Knowing what’s expected of them as brand representatives will enable them to handle customer concerns and problematic situations better, even without a script.
If you look at some of the most successful brands in the world, the first look at personality and values fit between the potential employee and the brand. And then only look at their experience because you can always teach people, but you can never teach them their personality because that’s already ingrained. If you are a little bit more trusting with your customer service team, give them guidelines of what is allowed. What’s not allowed. How much you can do or how much you can’t do. And once you give them enough agency and show them that you appreciate and trust them, they will inadvertently fall within the lines of your brand personality and your brand values.
Step #5: Pay Attention to the Smallest Details in Your Store
You can’t think of designing products and spaces as one-dimensional. It is impossible to design the retail space without considering the music, the lighting, the colors, and the sounds. It doesn’t work separately. Those personalized experiences require attention to even the tiniest detail.
There is absolutely nothing that your brands do that isn’t taken into account by the brain. Literally nothing whatsoever. Everything comes through us, to the brain because our subconscious brain picks up 11 million bits of information per second, and it processes it within that time. For example, sometimes brands are working on a design, then you have architects and designers, saying no, we are not going to touch music right now and we’re not gonna touch, or smell it until we finish the design. But, it doesn’t work like that because our world is naturally multi-sensory. So all of the senses are piggybacking on each other and changing its meaning, even things like placements and direction.
Step #6: Integrate Multi-sensory Experiences From Actual Storefront to Your Online Store
Kate emphasized the possibility of multisensory online experiences. When we imagine or remember sensory sensations, they are processed exactly the same way. It’s as if we’re experiencing them physically. The best way to influence those online experiences is through imagery and words. In order to accomplish that, you must be able to capture their deepest feelings and desires.
Majority of the things that we buy in our daily lives are things that we do not actually need. I mean, we truly need it for survival. We want them. We get pleasure from them. We want to express our identity. I need to belong. I need to feel important. I need to feel appreciated. I need to experience something. I need to be the best version of myself. I need to make an impact on the world and so on and so on. You need to kind of make sure that I’m having that promise, but I’m also having some of those other senses. So, I can get lost in that description because one of the most powerful aspects of the online experience is telepresence. So basically being transported into this external world that the brand created.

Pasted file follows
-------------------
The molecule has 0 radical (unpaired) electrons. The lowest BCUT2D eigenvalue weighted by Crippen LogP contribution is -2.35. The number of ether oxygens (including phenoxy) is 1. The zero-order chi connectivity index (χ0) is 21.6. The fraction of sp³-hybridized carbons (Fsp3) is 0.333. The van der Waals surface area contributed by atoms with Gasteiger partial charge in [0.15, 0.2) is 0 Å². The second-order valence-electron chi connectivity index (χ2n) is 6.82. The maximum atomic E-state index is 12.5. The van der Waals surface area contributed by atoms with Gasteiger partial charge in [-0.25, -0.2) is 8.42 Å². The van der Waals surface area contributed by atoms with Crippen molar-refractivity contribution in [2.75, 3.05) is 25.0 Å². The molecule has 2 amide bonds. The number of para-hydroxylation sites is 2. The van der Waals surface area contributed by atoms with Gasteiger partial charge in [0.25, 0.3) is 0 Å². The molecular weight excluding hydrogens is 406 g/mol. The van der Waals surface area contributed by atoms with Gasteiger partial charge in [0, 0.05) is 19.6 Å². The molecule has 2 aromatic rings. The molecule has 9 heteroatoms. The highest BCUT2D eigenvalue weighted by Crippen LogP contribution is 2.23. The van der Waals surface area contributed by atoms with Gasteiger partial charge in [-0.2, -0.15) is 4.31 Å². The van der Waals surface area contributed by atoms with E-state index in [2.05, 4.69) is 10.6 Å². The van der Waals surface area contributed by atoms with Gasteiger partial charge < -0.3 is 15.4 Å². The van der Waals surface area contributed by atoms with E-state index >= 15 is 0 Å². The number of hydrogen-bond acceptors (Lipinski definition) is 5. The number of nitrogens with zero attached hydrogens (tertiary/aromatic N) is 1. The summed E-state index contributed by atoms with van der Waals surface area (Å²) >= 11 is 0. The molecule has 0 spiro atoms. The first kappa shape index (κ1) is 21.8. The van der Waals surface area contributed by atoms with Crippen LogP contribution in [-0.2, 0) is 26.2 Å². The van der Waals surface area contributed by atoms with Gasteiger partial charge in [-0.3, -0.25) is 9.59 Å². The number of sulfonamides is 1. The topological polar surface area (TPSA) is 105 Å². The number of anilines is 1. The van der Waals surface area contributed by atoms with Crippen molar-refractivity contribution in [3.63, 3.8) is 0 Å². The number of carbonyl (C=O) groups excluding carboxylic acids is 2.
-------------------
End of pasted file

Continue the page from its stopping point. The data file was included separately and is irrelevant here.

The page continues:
Step #7: Evaluate and Filter the Kind of Friction that Gets Integrated into the Experience
As you tie up all these experiences offline and online, ask yourself, “How much of myself should I actually extend to interact with that website?” And is that challenge good or bad? Friction is bad, but there are 2 kinds of friction, meaning less friction, and meaningful friction, as Kate explained through examples.
- Meaningless Friction- Customers having a hard time finding basic information like how to contact your team or ordering the product that he or she wants to buy.
- Meaningful Friction-Things that they enjoy even if it requires more effort from them like co-creation or taking extra steps in the buying process to factor in CSR initiatives from your brand.
Resources about business and culture, which Kate recommends:
Legacy by James Kerr
Why Kate Chose To Pursue Consumer Psychology
Although there was a lot of science being done around it and for me, that was always very surprising, that science hasn’t been used by the design team. And that’s really how I ended up on the route to becoming eventually consumer psychology. Teaching that as well as universities actually helping brands to use academic research, to make their customer experience their designs more effective, more engaging, and really just glazing a better world for human beings.